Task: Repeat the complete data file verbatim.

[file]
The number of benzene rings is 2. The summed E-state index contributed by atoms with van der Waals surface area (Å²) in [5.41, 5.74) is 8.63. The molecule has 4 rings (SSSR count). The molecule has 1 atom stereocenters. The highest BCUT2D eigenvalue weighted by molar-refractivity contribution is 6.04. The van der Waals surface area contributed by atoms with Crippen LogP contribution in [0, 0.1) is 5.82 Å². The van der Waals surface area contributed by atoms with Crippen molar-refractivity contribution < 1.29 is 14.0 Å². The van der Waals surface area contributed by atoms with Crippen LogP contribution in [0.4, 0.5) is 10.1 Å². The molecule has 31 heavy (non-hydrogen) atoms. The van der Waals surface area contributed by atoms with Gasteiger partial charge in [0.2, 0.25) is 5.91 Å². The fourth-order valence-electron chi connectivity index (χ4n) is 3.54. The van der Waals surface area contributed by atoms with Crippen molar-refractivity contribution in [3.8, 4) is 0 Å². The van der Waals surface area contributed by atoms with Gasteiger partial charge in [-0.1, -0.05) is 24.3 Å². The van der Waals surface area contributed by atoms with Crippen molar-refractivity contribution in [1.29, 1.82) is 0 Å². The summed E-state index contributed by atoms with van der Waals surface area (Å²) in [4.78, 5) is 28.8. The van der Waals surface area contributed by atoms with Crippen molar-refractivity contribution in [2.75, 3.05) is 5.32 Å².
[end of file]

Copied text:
The number of benzene rings is 2. The summed E-state index contributed by atoms with van der Waals surface area (Å²) in [5.41, 5.74) is 8.63. The molecule has 4 rings (SSSR count). The molecule has 1 atom stereocenters. The highest BCUT2D eigenvalue weighted by molar-refractivity contribution is 6.04. The van der Waals surface area contributed by atoms with Crippen LogP contribution in [0, 0.1) is 5.82 Å². The van der Waals surface area contributed by atoms with Crippen molar-refractivity contribution < 1.29 is 14.0 Å². The van der Waals surface area contributed by atoms with Crippen LogP contribution in [0.4, 0.5) is 10.1 Å². The molecule has 31 heavy (non-hydrogen) atoms. The van der Waals surface area contributed by atoms with Gasteiger partial charge in [0.2, 0.25) is 5.91 Å². The fourth-order valence-electron chi connectivity index (χ4n) is 3.54. The van der Waals surface area contributed by atoms with Crippen molar-refractivity contribution in [3.8, 4) is 0 Å². The van der Waals surface area contributed by atoms with Gasteiger partial charge in [-0.1, -0.05) is 24.3 Å². The van der Waals surface area contributed by atoms with Crippen molar-refractivity contribution in [1.29, 1.82) is 0 Å². The summed E-state index contributed by atoms with van der Waals surface area (Å²) in [4.78, 5) is 28.8. The van der Waals surface area contributed by atoms with Crippen molar-refractivity contribution in [2.75, 3.05) is 5.32 Å².